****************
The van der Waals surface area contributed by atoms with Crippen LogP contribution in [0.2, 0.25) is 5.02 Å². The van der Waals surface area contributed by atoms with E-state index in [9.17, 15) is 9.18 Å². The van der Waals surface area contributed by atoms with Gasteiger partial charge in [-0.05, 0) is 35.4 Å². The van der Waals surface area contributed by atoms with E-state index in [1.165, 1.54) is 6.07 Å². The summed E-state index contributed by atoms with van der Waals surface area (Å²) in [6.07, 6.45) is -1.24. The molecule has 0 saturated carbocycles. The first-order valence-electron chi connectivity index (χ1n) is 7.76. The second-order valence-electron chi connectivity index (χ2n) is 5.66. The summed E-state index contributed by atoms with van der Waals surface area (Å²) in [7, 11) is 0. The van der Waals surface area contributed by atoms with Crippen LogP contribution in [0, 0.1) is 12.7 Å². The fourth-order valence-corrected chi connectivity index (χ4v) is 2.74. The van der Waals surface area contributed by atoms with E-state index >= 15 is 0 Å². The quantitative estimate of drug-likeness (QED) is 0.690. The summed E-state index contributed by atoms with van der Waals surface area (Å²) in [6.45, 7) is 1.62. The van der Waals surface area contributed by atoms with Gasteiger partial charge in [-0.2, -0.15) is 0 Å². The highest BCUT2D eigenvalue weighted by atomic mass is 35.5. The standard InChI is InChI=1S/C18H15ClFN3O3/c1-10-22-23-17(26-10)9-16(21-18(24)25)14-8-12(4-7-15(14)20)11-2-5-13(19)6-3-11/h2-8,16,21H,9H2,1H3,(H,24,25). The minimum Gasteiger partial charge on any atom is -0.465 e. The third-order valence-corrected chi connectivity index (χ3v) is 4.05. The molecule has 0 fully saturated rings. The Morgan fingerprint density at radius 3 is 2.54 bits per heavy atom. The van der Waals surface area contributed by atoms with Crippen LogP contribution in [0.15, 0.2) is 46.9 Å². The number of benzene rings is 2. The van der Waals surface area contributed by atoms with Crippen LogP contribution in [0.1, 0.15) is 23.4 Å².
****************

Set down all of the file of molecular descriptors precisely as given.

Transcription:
The van der Waals surface area contributed by atoms with Crippen LogP contribution in [0.2, 0.25) is 5.02 Å². The van der Waals surface area contributed by atoms with E-state index in [9.17, 15) is 9.18 Å². The van der Waals surface area contributed by atoms with Gasteiger partial charge in [-0.05, 0) is 35.4 Å². The van der Waals surface area contributed by atoms with E-state index in [1.165, 1.54) is 6.07 Å². The summed E-state index contributed by atoms with van der Waals surface area (Å²) in [6.07, 6.45) is -1.24. The molecule has 0 saturated carbocycles. The first-order valence-electron chi connectivity index (χ1n) is 7.76. The second-order valence-electron chi connectivity index (χ2n) is 5.66. The summed E-state index contributed by atoms with van der Waals surface area (Å²) in [7, 11) is 0. The van der Waals surface area contributed by atoms with Crippen LogP contribution in [0, 0.1) is 12.7 Å². The fourth-order valence-corrected chi connectivity index (χ4v) is 2.74. The van der Waals surface area contributed by atoms with E-state index >= 15 is 0 Å². The quantitative estimate of drug-likeness (QED) is 0.690. The summed E-state index contributed by atoms with van der Waals surface area (Å²) in [6.45, 7) is 1.62. The van der Waals surface area contributed by atoms with Gasteiger partial charge in [-0.2, -0.15) is 0 Å². The highest BCUT2D eigenvalue weighted by atomic mass is 35.5. The standard InChI is InChI=1S/C18H15ClFN3O3/c1-10-22-23-17(26-10)9-16(21-18(24)25)14-8-12(4-7-15(14)20)11-2-5-13(19)6-3-11/h2-8,16,21H,9H2,1H3,(H,24,25). The minimum Gasteiger partial charge on any atom is -0.465 e. The third-order valence-corrected chi connectivity index (χ3v) is 4.05. The molecule has 0 fully saturated rings. The Morgan fingerprint density at radius 3 is 2.54 bits per heavy atom. The van der Waals surface area contributed by atoms with Crippen LogP contribution in [0.15, 0.2) is 46.9 Å². The number of benzene rings is 2. The van der Waals surface area contributed by atoms with Crippen LogP contribution in [0.1, 0.15) is 23.4 Å².